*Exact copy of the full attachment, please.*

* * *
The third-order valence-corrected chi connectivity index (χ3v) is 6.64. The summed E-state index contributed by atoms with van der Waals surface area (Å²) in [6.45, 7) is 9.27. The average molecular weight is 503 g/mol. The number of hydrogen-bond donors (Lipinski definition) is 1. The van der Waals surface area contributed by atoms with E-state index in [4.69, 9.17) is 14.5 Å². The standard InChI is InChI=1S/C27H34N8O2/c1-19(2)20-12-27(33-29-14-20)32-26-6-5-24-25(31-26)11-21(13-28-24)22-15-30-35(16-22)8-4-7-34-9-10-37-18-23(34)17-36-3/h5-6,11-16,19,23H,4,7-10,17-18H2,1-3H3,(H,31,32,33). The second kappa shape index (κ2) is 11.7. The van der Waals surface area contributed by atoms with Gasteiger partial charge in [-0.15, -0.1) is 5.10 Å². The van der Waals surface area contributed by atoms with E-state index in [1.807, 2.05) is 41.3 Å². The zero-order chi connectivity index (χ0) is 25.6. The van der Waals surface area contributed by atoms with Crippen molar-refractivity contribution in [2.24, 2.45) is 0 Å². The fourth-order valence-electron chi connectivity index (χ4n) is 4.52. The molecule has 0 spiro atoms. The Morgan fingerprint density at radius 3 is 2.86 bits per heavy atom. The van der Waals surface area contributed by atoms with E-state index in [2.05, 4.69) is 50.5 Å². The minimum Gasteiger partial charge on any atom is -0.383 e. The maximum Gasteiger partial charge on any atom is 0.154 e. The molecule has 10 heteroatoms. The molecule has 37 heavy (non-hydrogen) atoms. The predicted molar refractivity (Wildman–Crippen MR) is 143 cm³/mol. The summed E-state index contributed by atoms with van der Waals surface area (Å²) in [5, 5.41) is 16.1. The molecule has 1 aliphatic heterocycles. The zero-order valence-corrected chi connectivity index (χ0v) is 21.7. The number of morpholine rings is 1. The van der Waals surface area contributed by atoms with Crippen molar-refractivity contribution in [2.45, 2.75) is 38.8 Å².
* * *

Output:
The third-order valence-corrected chi connectivity index (χ3v) is 6.64. The summed E-state index contributed by atoms with van der Waals surface area (Å²) in [6.45, 7) is 9.27. The average molecular weight is 503 g/mol. The number of hydrogen-bond donors (Lipinski definition) is 1. The van der Waals surface area contributed by atoms with E-state index in [4.69, 9.17) is 14.5 Å². The standard InChI is InChI=1S/C27H34N8O2/c1-19(2)20-12-27(33-29-14-20)32-26-6-5-24-25(31-26)11-21(13-28-24)22-15-30-35(16-22)8-4-7-34-9-10-37-18-23(34)17-36-3/h5-6,11-16,19,23H,4,7-10,17-18H2,1-3H3,(H,31,32,33). The second kappa shape index (κ2) is 11.7. The van der Waals surface area contributed by atoms with Gasteiger partial charge in [-0.15, -0.1) is 5.10 Å². The van der Waals surface area contributed by atoms with E-state index in [1.807, 2.05) is 41.3 Å². The zero-order chi connectivity index (χ0) is 25.6. The van der Waals surface area contributed by atoms with Crippen molar-refractivity contribution in [2.24, 2.45) is 0 Å². The fourth-order valence-electron chi connectivity index (χ4n) is 4.52. The molecule has 0 spiro atoms. The Morgan fingerprint density at radius 3 is 2.86 bits per heavy atom. The van der Waals surface area contributed by atoms with E-state index in [2.05, 4.69) is 50.5 Å². The minimum Gasteiger partial charge on any atom is -0.383 e. The maximum Gasteiger partial charge on any atom is 0.154 e. The molecule has 10 heteroatoms. The molecule has 37 heavy (non-hydrogen) atoms. The predicted molar refractivity (Wildman–Crippen MR) is 143 cm³/mol. The summed E-state index contributed by atoms with van der Waals surface area (Å²) in [5, 5.41) is 16.1. The molecule has 1 aliphatic heterocycles. The zero-order valence-corrected chi connectivity index (χ0v) is 21.7. The number of morpholine rings is 1. The van der Waals surface area contributed by atoms with Crippen molar-refractivity contribution in [2.45, 2.75) is 38.8 Å².